February 4, 2013
Despite alarmist stories in the Sunday Telegraph no EU institution has proposed to reinstate tobacco subsidies. EU law is proposed by the European Commission. It did NOT propose to reinstate subsidies in its proposals to reform the Common Agricultural Policy. Those proposals are decided upon and amended by elected MEPs(72 from UK) in the European Parliament plenary – who have yet to vote – and by 27 national Ministers in the EU Council, whose votes are weighted according to population size, in other words the UK has a lot more votes than Bulgaria. In order for an amendment to pass it needs a simple majority in the Parliament plenary and a qualified (i.e in practice very large) majority of Ministers. There no indication at the moment of such a majority in favour of tobacco subsidies.
EU subsidies for tobacco growing were phased-out at the end of 2010 and farmers now receive payments independent of what they produce. In 2003 a fund was created to financially support those affected by the changes to help growers to diversify production or restructure. Consequently, the area of land under tobacco cultivation has dropped by a third, and EU tobacco production has dropped accordingly.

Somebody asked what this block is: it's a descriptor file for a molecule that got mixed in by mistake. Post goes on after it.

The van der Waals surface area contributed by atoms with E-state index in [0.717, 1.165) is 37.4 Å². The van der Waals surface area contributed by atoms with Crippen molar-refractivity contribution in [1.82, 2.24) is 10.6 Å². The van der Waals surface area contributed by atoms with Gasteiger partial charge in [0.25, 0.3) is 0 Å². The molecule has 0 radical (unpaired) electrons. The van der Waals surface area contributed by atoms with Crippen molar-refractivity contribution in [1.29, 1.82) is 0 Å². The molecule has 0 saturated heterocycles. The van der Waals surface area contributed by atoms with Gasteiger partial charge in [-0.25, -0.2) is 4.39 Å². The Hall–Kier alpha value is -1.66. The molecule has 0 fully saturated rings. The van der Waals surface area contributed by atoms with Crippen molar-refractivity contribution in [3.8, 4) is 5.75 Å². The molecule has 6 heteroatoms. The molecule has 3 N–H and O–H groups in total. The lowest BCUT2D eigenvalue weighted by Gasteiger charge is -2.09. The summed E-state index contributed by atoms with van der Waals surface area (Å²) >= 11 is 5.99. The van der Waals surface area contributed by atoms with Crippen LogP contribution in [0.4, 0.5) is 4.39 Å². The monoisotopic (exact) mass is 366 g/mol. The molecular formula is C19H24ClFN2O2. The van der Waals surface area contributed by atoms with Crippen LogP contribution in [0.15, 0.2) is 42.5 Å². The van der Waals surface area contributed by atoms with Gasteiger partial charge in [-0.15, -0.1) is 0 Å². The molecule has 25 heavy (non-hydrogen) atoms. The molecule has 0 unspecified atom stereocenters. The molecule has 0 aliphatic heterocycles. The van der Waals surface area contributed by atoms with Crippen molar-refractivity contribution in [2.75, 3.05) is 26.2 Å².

The European Commission has no plans to support, encourage or facilitate the growth of tobacco production within the European Union and remains committed to raising public awareness of the dangers linked tobacco consumption.
For instance, the EU-wide “Ex-Smokers are Unstoppable” campaign is helping 300,000 smokers to quit: nearly half describe themselves as ex-smokers within three months. Also, through the Quit Smoking with Barca campaign, the EU is working across borders with an iconic global sporting brand to save thousands of lives and a great deal of taxpayers money. FC Barcelona is also bringing its own budget to bear at no cost to the taxpayer.
The overall cost of the anti-smoking initiatives is currently working out at about £30 per participant – vastly cheaper than even the usual cost of medical help to give up smoking, let alone the nearly £14billion annually that smoking was estimated in 2010 to cost the UK in health and other costs.
Tags:No smoking gun, Sunday Telegraph, tobacco subsidies